Lorena Bobbitt's 1994 Jury Was Split — Until One Thing Changed Their Minds

Photo: Consolidated News/Getty Images.
Content Warning: This article contains descriptions of violence. Among the many interconnected pieces that made up the spectacle of the Lorena Bobbitt case back in 1993, none was more important, in the end, than the panel of jurors who decided Lorena Bobbitt's fate. She now goes by her maiden name, Gallo, and notoriously cut off her husband’s penis while he slept on June 23, 1993, and then threw the severed part out the window of her car as she sped away from the scene of the crime. The exact set of events leading up to the violent act were hotly contested in court: Gallo claimed that her husband, John Wayne Bobbitt, had returned home from a night of heavy drinking and violently raped her, ripping her panties in the process. Afterward, when she went to the kitchen for a glass of water, she spotted a 12-inch knife on the counter and seized it. She would later testify in court that she didn’t remember what happened after that.
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Bobbitt, on the other hand, recounted several different (and contradictory) stories about what happened that night: in one version of events, he and his buddy, Robert Johnston, returned from a night out on the town, and exhausted, he collapsed into bed without saying a word to his wife. Gallo then allegedly tried to stimulate Bobbitt, but he declined sex. The next thing he knew, he was wide awake and bleeding after Gallo had lopped off his penis. In another version of events, Bobbitt admitted that he may have had sex with Gallo that night, but he claimed that it was consensual.
The jury, made up of seven women and five men, didn’t believe Bobbitt’s version of events, even after he was acquitted in November 1993 on charges of marital sexual assault. “We didn’t believe John Bobbitt,” a male juror told The New York Times the following January.
Instead, the jurors deliberated for a little over six hours before deciding that Gallo was not guilty of malicious wounding by reason of insanity, a verdict that sent shock waves through the courtroom and around the nation. Had the jurors found her guilty, Gallo could have been imprisoned for 20 years; instead, she was ordered to undergo a mental evaluation at a state hospital.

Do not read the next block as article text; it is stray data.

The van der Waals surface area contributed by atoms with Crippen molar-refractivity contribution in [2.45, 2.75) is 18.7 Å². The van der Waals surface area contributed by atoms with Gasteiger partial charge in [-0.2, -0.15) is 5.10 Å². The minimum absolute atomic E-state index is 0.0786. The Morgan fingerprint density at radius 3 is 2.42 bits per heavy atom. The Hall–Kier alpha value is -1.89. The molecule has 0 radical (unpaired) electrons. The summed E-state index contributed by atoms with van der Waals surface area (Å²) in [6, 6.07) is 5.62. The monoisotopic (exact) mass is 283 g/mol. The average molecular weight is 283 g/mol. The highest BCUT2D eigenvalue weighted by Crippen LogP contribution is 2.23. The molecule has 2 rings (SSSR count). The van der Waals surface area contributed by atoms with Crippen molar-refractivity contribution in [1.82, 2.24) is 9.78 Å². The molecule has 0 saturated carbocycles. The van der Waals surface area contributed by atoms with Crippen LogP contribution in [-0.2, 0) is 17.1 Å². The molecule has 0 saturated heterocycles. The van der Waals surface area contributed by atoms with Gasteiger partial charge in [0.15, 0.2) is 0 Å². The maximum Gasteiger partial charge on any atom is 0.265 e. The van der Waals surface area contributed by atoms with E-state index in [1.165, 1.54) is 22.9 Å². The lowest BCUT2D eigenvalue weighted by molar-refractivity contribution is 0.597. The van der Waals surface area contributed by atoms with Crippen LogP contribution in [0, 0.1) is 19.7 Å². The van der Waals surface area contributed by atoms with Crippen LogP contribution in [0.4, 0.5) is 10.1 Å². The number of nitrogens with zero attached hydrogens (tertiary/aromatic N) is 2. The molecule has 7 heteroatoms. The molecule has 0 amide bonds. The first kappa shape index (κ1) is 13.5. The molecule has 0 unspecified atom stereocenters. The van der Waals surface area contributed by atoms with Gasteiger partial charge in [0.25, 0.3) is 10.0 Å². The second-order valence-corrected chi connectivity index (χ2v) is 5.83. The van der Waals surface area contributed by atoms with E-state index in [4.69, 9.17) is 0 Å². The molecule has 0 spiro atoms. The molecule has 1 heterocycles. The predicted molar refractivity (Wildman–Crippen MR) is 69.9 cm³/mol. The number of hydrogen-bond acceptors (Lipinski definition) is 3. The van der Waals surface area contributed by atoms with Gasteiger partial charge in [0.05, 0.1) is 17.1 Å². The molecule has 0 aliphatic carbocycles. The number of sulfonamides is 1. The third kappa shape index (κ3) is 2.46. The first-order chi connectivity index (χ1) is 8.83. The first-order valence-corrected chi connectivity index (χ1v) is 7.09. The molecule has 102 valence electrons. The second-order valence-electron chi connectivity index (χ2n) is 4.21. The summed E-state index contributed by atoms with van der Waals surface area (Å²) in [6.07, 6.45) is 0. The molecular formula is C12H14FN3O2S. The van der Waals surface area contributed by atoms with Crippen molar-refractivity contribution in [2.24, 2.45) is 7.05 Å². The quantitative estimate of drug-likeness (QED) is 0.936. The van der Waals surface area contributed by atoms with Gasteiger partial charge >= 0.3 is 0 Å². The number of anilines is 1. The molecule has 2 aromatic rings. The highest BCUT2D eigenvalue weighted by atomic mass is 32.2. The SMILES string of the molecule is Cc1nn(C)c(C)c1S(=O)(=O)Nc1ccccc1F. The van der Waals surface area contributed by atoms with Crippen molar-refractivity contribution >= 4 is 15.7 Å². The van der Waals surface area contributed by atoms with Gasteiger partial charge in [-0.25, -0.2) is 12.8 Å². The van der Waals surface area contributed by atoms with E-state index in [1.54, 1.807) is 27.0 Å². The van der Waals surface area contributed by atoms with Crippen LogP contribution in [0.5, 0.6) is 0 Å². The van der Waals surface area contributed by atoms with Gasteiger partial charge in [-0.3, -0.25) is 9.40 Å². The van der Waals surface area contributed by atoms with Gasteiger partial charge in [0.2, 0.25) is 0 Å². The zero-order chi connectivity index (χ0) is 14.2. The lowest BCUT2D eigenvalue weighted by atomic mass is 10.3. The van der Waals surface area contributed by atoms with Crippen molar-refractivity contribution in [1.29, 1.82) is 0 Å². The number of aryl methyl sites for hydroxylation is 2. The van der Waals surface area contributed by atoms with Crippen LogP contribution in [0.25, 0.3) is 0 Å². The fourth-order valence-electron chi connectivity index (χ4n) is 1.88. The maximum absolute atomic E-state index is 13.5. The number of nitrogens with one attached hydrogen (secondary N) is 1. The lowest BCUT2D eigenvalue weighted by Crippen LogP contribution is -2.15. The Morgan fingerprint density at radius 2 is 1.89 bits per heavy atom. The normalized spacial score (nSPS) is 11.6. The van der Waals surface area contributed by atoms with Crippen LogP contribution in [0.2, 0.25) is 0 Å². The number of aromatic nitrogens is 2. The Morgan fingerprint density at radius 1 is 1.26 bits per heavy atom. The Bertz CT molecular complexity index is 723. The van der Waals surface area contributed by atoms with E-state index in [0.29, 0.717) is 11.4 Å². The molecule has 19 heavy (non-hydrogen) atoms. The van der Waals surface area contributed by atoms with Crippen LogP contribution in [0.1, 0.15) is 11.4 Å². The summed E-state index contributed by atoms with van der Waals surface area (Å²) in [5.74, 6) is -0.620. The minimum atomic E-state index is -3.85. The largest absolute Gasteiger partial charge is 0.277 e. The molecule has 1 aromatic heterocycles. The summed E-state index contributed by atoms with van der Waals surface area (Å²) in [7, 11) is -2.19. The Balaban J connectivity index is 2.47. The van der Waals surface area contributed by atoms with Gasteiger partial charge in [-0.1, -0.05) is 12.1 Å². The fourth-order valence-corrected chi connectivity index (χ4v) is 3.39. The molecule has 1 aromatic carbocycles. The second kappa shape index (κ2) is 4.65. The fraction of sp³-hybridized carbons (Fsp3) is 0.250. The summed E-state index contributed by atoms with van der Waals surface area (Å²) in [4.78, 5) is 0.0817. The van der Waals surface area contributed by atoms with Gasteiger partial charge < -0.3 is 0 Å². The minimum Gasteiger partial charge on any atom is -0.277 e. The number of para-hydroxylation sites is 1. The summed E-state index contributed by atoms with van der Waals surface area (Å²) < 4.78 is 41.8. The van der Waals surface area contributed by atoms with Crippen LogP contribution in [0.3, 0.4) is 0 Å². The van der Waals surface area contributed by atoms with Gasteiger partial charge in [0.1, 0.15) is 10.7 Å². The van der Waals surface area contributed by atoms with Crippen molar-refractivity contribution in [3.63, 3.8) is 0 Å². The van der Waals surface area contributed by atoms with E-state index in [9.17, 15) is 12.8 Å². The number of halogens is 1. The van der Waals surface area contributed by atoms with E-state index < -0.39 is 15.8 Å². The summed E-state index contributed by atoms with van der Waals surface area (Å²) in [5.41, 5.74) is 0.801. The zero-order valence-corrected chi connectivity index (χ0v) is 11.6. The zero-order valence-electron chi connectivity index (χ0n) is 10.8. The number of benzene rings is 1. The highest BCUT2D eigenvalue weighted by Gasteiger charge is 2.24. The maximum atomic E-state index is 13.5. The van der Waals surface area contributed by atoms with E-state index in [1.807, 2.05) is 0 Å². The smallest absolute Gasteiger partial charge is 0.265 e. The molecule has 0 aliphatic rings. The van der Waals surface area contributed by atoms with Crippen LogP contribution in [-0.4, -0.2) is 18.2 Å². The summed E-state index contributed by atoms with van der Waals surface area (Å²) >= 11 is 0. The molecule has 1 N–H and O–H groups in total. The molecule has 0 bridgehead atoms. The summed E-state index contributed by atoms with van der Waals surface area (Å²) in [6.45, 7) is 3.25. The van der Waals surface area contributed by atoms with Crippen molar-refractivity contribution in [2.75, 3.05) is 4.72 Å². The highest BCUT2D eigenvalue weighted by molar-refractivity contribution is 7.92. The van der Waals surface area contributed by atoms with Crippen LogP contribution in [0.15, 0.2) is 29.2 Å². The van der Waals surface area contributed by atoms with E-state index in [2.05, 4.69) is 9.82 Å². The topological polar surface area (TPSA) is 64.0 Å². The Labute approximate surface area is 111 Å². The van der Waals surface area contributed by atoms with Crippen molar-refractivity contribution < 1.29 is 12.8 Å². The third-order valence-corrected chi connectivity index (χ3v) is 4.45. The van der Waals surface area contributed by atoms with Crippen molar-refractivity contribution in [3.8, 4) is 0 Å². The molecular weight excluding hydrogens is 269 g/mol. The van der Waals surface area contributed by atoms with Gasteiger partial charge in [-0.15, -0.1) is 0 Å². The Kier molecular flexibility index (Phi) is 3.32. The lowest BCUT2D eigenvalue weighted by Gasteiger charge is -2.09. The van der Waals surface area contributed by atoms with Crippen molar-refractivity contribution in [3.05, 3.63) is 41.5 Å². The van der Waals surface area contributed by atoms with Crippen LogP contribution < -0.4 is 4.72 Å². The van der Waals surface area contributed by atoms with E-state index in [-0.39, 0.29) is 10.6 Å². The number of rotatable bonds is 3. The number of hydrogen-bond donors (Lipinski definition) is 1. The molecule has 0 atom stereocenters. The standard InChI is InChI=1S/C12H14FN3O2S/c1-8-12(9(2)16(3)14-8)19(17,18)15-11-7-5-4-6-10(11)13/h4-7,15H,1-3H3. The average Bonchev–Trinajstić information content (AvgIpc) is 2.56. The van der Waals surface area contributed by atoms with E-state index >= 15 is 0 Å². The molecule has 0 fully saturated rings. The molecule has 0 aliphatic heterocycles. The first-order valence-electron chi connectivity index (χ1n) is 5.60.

An initial jury poll, taken about three hours into deliberations, revealed that the jurors were 7 to 5 in favor of insanity; those who were in the minority believed that Gallo should be convicted of unlawful wounding, a lesser charge, but a charge nonetheless. Intriguingly, jurors who spoke to The Associated Press on condition of anonymity would not reveal whether the first jury poll was split by gender.
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To get to their decision after the initial poll, the jurors re-enacted the night that Gallo cut off her husband’s penis, with one female juror playing Gallo and a blackboard diagram that they used to reconstruct the events of that night.
“We walked through it and tried to put ourselves in her shoes,” a female juror told the Times. “We had to know what she felt at each step.” The jurors traced Gallo’s steps from the bedroom to the kitchen, where she claimed to have had a sudden flood of flashbacks to her husband’s years of abuse, and then Gallo’s return to the bedroom and what she said happened there as well. The re-enactment and more deliberation led them to their conclusion: that Gallo had acted in self-defense in a moment of temporary insanity, and should be acquitted of all charges.
“This case was not about a penis,” one of Gallo’s lawyers, Lisa Kemler, said after the verdict was announced. “Everyone was so consumed with that. But that’s not what this case is really about. It was really about a life.”
If you are experiencing domestic violence, please call the National Domestic Violence Hotline at 1-800-799-7233 or TTY 1-800-787-3224 for confidential support.
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